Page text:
[TUT] Exploiting Websites - Unrestricted Access
#1
~~~~ Hey, all ~~~~


I just wanted to post a little something about the compromising of websites/web servers that do not
restrict access to particular resources. Whether or not this has a specific term, I'm not sure and I
do not have it in mind right now, but I'll get into what exactly I'm talking about. Oh, it's called 'Directory Traversal'.

I decided to write this up quickly because of how common it is, and how easy it can be done.

It doesn't require any tools what so ever, and I'm confident that anybody reading this probably knows how
to go crazy with it.

Very very easy. So let's get into it.





The scenario


So sometimes you'll visit a website and see that there are references to different directories,
maybe '/assets/' or '/includes/' etc.



[Image: 4999896f26fb498fa7a5a9f37014681b.png]



Basically folders that are self-explanatory in terms of what they contain.





The good way


Now... more often than not, precautions will have been taken for users trying to
directly access certain directories that are not relevant to the website's purpose...


and you may be hit with something like this upon visiting 'http://secure-site.com/public/assets/'


'403'd'

[Image: 4e258acab70d49bf97e4a016514e7b87.png]



We won't go past tampering with 403s, as I'm only demonstrating the exploitation of websites when this hasn't been
implemented by the developer/administrator.





The dun goofd way


You try to access the directory of an asset, image, file, whatever, and this happens...



[Image: c6a6dde4df0347438098eb9127afecc6.png]



The reason why this is the bad way is because I can now map out the structure of this website.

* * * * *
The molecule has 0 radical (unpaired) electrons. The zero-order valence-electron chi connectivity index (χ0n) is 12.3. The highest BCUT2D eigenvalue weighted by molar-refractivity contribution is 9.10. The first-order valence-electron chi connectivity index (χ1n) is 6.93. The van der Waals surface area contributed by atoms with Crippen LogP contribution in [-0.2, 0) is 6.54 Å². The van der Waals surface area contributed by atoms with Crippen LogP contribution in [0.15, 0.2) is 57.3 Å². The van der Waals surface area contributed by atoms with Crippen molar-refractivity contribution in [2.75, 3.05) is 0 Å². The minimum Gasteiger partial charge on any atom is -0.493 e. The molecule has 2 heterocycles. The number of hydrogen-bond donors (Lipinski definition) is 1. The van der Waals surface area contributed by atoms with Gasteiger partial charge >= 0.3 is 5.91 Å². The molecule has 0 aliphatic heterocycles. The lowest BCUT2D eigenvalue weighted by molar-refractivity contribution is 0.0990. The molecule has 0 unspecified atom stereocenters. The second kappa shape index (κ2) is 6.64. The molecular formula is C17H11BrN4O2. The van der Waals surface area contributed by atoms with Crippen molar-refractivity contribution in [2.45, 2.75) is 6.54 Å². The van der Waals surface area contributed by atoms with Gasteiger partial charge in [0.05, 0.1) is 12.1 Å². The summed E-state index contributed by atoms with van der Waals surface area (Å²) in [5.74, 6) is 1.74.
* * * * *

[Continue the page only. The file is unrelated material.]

When playing tag with a web server, it almost always starts small...
Stacking information and gradually escalating your privileges, is it not?

Anywho, this is so common, that what I'm actually looking at right now,
is the first website that I tried this one, for the purpose of this very tutorial.

Found it with a quick dork, the first link.

I just want to mention that implementing a '403 index.php' on these directories isn't much
securer than this - because users will still have access to these files if they guess their names right,
or use some crawler to find what you've got stashed in here.





Big whoop?


I'm not saying that any time you see this, you've pwnd the server...
But you can look for certain files like

'config.php', 'admin.php','mysql.php','connect.php' etc.

Things that usually contain database/login/server information, and you can use that information
to strategically attack the website.

A lot of these files download instantly, all kinds of formats. Some of them show up as text
on the browser and you can just read the most sensitive data, right off their own website...





Conclusion


I'd like to make it clear that I'm not endorsing this stuff.
But I ain't dropping the "Educational" joke either (even tho it kinda is)
because I cannot take that  seriously anymore lol.

So I'll say it like this.

The purpose of this is for you to know:
- How easily certain websites can be compromised.
- How common this is
- What not to do with your website.


With that being that, I hope you enjoyed this quick thread, post any doubts, queries or opinions in the comments.

Have a nice day. Hat Tip
#2
I never actually thought of doing a thing like that.
Thanks for the idea!
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#3
(09-19-2016, 05:57 PM)TheEvilSocks Wrote: I never actually thought of doing a thing like that.
Thanks for the idea!

Yeah, it's too simple and easy to be overlooked. 

Lol, no worries.
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#4
I already do this.
And i can tell you its more common than you might think i never knew that anyone else did this but its super simple.
Thanks for the guide ;D
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#5
(11-15-2016, 08:33 AM)Cylar Wrote: I already do this.
And i can tell you its more common than you might think i never knew that anyone else did this but its super simple.
Thanks for the guide ;D

There is actually an entire module on this in Ethical Hacking called DTA (Directory Traversal Attack).

I mean it has to be common if it's being taught on an academic level, hehe.
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